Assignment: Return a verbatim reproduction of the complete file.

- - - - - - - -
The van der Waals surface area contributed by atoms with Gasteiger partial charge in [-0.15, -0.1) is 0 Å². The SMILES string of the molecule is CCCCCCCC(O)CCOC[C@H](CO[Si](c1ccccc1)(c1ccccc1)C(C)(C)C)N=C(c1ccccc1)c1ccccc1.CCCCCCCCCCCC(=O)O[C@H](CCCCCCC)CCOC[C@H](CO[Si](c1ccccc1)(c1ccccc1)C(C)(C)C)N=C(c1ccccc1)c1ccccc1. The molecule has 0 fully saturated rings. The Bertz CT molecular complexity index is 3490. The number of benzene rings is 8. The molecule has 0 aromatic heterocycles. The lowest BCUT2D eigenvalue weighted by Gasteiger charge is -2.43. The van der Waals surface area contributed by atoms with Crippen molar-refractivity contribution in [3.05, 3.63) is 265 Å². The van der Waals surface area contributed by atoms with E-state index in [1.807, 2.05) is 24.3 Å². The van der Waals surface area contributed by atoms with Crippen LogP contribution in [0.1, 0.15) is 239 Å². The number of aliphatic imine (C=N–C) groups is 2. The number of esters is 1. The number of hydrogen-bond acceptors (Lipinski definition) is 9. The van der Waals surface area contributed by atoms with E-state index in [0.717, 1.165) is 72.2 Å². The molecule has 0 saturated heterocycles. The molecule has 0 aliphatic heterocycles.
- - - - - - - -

The van der Waals surface area contributed by atoms with Gasteiger partial charge in [-0.15, -0.1) is 0 Å². The SMILES string of the molecule is CCCCCCCC(O)CCOC[C@H](CO[Si](c1ccccc1)(c1ccccc1)C(C)(C)C)N=C(c1ccccc1)c1ccccc1.CCCCCCCCCCCC(=O)O[C@H](CCCCCCC)CCOC[C@H](CO[Si](c1ccccc1)(c1ccccc1)C(C)(C)C)N=C(c1ccccc1)c1ccccc1. The molecule has 0 fully saturated rings. The Bertz CT molecular complexity index is 3490. The number of benzene rings is 8. The molecule has 0 aromatic heterocycles. The lowest BCUT2D eigenvalue weighted by Gasteiger charge is -2.43. The van der Waals surface area contributed by atoms with Crippen molar-refractivity contribution in [3.05, 3.63) is 265 Å². The van der Waals surface area contributed by atoms with E-state index in [1.807, 2.05) is 24.3 Å². The van der Waals surface area contributed by atoms with Crippen LogP contribution in [0.1, 0.15) is 239 Å². The number of aliphatic imine (C=N–C) groups is 2. The number of esters is 1. The number of hydrogen-bond acceptors (Lipinski definition) is 9. The van der Waals surface area contributed by atoms with E-state index in [0.717, 1.165) is 72.2 Å². The molecule has 0 saturated heterocycles. The molecule has 0 aliphatic heterocycles.